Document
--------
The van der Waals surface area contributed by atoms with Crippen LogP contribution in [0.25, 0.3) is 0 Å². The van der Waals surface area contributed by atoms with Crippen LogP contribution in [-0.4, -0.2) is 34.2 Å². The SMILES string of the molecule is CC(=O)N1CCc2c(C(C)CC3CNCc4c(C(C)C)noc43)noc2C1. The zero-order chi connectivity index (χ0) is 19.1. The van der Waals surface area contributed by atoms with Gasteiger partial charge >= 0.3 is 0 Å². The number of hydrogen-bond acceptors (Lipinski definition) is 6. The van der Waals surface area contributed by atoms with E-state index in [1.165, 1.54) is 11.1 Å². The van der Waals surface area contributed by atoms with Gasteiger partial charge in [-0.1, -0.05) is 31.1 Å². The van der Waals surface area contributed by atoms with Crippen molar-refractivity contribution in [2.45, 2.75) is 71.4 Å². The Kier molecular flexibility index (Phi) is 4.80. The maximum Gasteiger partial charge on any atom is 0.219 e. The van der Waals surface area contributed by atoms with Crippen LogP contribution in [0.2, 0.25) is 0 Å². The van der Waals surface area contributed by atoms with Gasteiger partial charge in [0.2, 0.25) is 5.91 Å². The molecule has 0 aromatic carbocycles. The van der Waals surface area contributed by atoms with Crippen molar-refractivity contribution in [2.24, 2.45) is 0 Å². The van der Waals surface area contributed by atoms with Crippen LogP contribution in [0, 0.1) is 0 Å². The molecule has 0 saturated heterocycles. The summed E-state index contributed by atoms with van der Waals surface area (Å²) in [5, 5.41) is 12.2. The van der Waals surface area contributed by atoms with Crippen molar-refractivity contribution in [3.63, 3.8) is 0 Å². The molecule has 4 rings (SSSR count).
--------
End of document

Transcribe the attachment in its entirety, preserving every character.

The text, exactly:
The van der Waals surface area contributed by atoms with Crippen LogP contribution in [0.25, 0.3) is 0 Å². The van der Waals surface area contributed by atoms with Crippen LogP contribution in [-0.4, -0.2) is 34.2 Å². The SMILES string of the molecule is CC(=O)N1CCc2c(C(C)CC3CNCc4c(C(C)C)noc43)noc2C1. The zero-order chi connectivity index (χ0) is 19.1. The van der Waals surface area contributed by atoms with Gasteiger partial charge >= 0.3 is 0 Å². The number of hydrogen-bond acceptors (Lipinski definition) is 6. The van der Waals surface area contributed by atoms with E-state index in [1.165, 1.54) is 11.1 Å². The van der Waals surface area contributed by atoms with Gasteiger partial charge in [-0.1, -0.05) is 31.1 Å². The van der Waals surface area contributed by atoms with Crippen molar-refractivity contribution in [2.45, 2.75) is 71.4 Å². The Kier molecular flexibility index (Phi) is 4.80. The maximum Gasteiger partial charge on any atom is 0.219 e. The van der Waals surface area contributed by atoms with Crippen LogP contribution in [0.2, 0.25) is 0 Å². The van der Waals surface area contributed by atoms with Gasteiger partial charge in [0.2, 0.25) is 5.91 Å². The molecule has 0 aromatic carbocycles. The van der Waals surface area contributed by atoms with Crippen molar-refractivity contribution in [2.24, 2.45) is 0 Å². The van der Waals surface area contributed by atoms with Crippen LogP contribution in [0, 0.1) is 0 Å². The molecule has 0 saturated heterocycles. The summed E-state index contributed by atoms with van der Waals surface area (Å²) in [5, 5.41) is 12.2. The van der Waals surface area contributed by atoms with Crippen molar-refractivity contribution in [3.63, 3.8) is 0 Å². The molecule has 4 rings (SSSR count).